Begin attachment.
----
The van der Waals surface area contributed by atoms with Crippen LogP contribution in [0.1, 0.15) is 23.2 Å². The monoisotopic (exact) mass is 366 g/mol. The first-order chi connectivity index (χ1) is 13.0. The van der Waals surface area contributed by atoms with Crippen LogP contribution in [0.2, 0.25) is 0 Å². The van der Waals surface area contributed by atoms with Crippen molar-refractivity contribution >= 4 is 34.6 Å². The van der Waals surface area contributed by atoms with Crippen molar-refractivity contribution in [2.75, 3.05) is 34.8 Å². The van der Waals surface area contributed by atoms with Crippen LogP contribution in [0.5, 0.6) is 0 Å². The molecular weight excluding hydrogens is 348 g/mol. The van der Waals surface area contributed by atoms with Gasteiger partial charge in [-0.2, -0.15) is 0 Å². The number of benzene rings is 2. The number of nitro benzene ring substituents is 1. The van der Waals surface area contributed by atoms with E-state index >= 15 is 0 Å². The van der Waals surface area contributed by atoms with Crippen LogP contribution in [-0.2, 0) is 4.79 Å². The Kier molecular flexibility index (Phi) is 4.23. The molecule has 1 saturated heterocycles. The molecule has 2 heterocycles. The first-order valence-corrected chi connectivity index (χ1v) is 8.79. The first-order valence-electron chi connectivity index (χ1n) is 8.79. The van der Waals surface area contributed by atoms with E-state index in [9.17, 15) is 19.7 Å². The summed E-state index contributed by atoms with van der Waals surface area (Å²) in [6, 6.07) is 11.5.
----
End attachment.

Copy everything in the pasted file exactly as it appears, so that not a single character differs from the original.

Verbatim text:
The van der Waals surface area contributed by atoms with Crippen LogP contribution in [0.1, 0.15) is 23.2 Å². The monoisotopic (exact) mass is 366 g/mol. The first-order chi connectivity index (χ1) is 13.0. The van der Waals surface area contributed by atoms with Crippen LogP contribution in [0.2, 0.25) is 0 Å². The van der Waals surface area contributed by atoms with Crippen molar-refractivity contribution >= 4 is 34.6 Å². The van der Waals surface area contributed by atoms with Crippen molar-refractivity contribution in [2.75, 3.05) is 34.8 Å². The van der Waals surface area contributed by atoms with Crippen LogP contribution in [0.5, 0.6) is 0 Å². The molecular weight excluding hydrogens is 348 g/mol. The van der Waals surface area contributed by atoms with Gasteiger partial charge in [-0.2, -0.15) is 0 Å². The number of benzene rings is 2. The number of nitro benzene ring substituents is 1. The van der Waals surface area contributed by atoms with E-state index >= 15 is 0 Å². The van der Waals surface area contributed by atoms with Crippen LogP contribution in [-0.2, 0) is 4.79 Å². The Kier molecular flexibility index (Phi) is 4.23. The molecule has 1 saturated heterocycles. The molecule has 2 heterocycles. The first-order valence-corrected chi connectivity index (χ1v) is 8.79. The first-order valence-electron chi connectivity index (χ1n) is 8.79. The van der Waals surface area contributed by atoms with E-state index in [9.17, 15) is 19.7 Å². The summed E-state index contributed by atoms with van der Waals surface area (Å²) in [6, 6.07) is 11.5.